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I don't know what type of schools I should be aiming for master's programs. Any help would be appreciated!

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Hi all,
With schools starting to open up their applications in the next 2-3 months, I've been wondering what schools I should aiming for. I want to get into healthcare using math/stats so most of the programs I was considering are bio-statistics or operations research with a focus on health systems. I have a pretty good academic profile but some concerns I have are that 1) my undergrad has zero prestige; 2) my GRE score seems a little low for the top programs; 3) I have no direct healthcare experience (currently work in unrelated economic research). Below are my stats but I'm not sure how competitive my profile would be.
Obviously, I would love to get into top schools like Harvard Biostats or Stanford MS&E, but I have no idea whether my GPA/GRE is really enough. Given my profile below, what type of schools should I be aiming for? Am I being delusional for thinking that I should even apply to a place like Harvard? What "tiers" should I be aiming for? Any help would be greatly appreciated. Thanks so much!!!
Undergraduate Institution: CUNY - Hunter College
Major(s): Math
GPA: 4.00/4.00 
Type of Student: Domestic Asian Male
GRE General: 166Q (90%); 164V (94%); 4.5 AWA (82%)
Programs Applying: MS Biostatistics, Statistics, and Operations Research (health systems focus)
Letters of Recommendation: 1 from my mathematical statistics class professor; 1 from my epidemiology class; don't know my third letter writer yet.
Relevant Coursework: 
Calculus I, II, III; Linear Algebra; Ordinary Differential Equations; Vector Calculus; Discrete math; Real Analysis I ; Complex Analysis; Abstract Algebra I ; Stochastic Processes; Numerical Methods & Analysis; Mathematical Statistics; Intro to Probability Theory; Intro to Epidemiology
Skills: R, Stata, Python, SQL (I have an active Github portfolio with all my code)
Relevant Research: None, but I'm not aiming for a PhD
Work Experience: Software Engineer for 2.5 years, and now currently doing data analysis doing economics research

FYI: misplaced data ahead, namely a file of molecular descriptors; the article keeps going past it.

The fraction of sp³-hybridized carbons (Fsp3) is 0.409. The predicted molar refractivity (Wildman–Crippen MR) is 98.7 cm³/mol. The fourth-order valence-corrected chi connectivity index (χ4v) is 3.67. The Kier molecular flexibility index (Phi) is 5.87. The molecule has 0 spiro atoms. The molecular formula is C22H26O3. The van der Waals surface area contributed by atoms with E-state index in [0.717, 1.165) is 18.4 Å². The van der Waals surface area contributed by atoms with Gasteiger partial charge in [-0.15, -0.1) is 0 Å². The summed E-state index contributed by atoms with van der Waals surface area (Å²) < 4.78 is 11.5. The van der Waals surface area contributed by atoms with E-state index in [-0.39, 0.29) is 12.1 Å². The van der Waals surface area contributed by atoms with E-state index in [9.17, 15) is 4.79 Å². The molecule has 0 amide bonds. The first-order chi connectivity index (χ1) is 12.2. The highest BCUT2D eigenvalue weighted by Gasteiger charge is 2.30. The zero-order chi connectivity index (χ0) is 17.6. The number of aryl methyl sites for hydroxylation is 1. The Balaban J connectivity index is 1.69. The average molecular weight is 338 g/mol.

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I'm not very knowledgeable about master's admissions, but I don't think there's really any reason to worry here.  You have a 4.0 as a math major, and you took pretty much every class (besides measure theory) that people would be looking for in a PhD applicant(!), plus the GRE scores to go along with it.  I'm aware that school "prestige" means rather more than I feel it should in applications (at least for PhD's), but even so, you have the profile of a student who was so good at a less prestigious school that you'd be considered anyways.  In any case, master's programs mostly care about ability to do the classes, and you've clearly demonstrated an ability to complete difficult math-based classes well.  

EDIT:  This is to say, I think you can apply pretty much anywhere you want.

Edited by Geococcyx
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2 hours ago, Geococcyx said:

 You have a 4.0 as a math major, and you took pretty much every class (besides measure theory) that people would be looking for in a PhD applicant(!), plus the GRE scores to go along with it.

Is 166Q competitive at top schools? I see admission averages that are like 168-169. Also, I'm afraid that even when they see a 4.0, they'll say something along the lines of: "So what? You studied at a CUNY, not an Ivy." I don't know if adcoms are that mean against non-prestigious degrees, but... I hope not.

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You should be in great shape. I would imagine you'd get into any biostatistics masters.  For statistics, I don't know exactly how competitive the top programs are like Stanford/Chicagto, but I think you should apply anywhere you are interested in. 166 should be fine.  Your background in computing should also be a good asset in admissions. 

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Also, because your profile is so good, you may be able to get a funded master's if you go to a PhD program that gives you the option to leave after 2 years into the PhD.  Unless you are independently wealthy, going to Michigan or Minnesota for 2 years with funding and saving $100k might be worth it over going to Harvard.

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Personally, (like most of the previous posts), I think you're good too.  I know the IVY's can be a bit choosy, but there are great regional schools that will give you money to attend.  Better to come out with low debt and a good education, than high debt and a good education.  When you're in the hunt for a job, network like crazy and get connected with people in places you want to work.  Making those connections early always helps.  Having been on job selection committee before, I find that people tend to like to hire people they know.

Good luck to you!!

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I think you're selling your school short. Sure, CUNY Hunter's not an Ivy, but there are only a handful of Ivy grads going into biostat each year, the vast majority of whom are looking at Ph.D. programs. Based on SAT ranges, it looks like CUNYH is roughly comparable to mid-tier flagship state schools (think Iowa, South Carolina, etc.), which is perfectly respectable. Biostat has plenty of success stories who didn't go to elite undergraduate institutions. This guy went to Harvard from U of Iowa. She did her undergrad at IUPUI. The list goes on.

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